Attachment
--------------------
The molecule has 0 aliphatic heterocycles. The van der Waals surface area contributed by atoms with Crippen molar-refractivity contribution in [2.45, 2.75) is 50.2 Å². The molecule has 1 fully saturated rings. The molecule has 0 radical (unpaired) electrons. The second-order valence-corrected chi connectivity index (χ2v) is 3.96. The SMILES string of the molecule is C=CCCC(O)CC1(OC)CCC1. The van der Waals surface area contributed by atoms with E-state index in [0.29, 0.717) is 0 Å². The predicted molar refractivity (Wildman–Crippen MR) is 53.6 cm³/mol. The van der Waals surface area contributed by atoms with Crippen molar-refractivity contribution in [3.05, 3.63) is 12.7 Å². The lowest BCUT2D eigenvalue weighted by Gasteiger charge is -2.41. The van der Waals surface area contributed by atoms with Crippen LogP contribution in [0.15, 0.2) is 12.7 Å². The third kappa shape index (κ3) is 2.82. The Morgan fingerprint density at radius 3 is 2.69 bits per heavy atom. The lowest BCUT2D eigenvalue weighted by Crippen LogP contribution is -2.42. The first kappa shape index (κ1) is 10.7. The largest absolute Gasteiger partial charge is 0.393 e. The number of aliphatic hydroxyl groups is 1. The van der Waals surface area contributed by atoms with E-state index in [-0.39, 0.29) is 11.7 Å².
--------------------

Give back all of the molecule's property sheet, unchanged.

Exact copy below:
The molecule has 0 aliphatic heterocycles. The van der Waals surface area contributed by atoms with Crippen molar-refractivity contribution in [2.45, 2.75) is 50.2 Å². The molecule has 1 fully saturated rings. The molecule has 0 radical (unpaired) electrons. The second-order valence-corrected chi connectivity index (χ2v) is 3.96. The SMILES string of the molecule is C=CCCC(O)CC1(OC)CCC1. The van der Waals surface area contributed by atoms with E-state index in [0.29, 0.717) is 0 Å². The predicted molar refractivity (Wildman–Crippen MR) is 53.6 cm³/mol. The van der Waals surface area contributed by atoms with Crippen molar-refractivity contribution in [3.05, 3.63) is 12.7 Å². The lowest BCUT2D eigenvalue weighted by Gasteiger charge is -2.41. The van der Waals surface area contributed by atoms with Crippen LogP contribution in [0.15, 0.2) is 12.7 Å². The third kappa shape index (κ3) is 2.82. The Morgan fingerprint density at radius 3 is 2.69 bits per heavy atom. The lowest BCUT2D eigenvalue weighted by Crippen LogP contribution is -2.42. The first kappa shape index (κ1) is 10.7. The largest absolute Gasteiger partial charge is 0.393 e. The number of aliphatic hydroxyl groups is 1. The van der Waals surface area contributed by atoms with E-state index in [-0.39, 0.29) is 11.7 Å².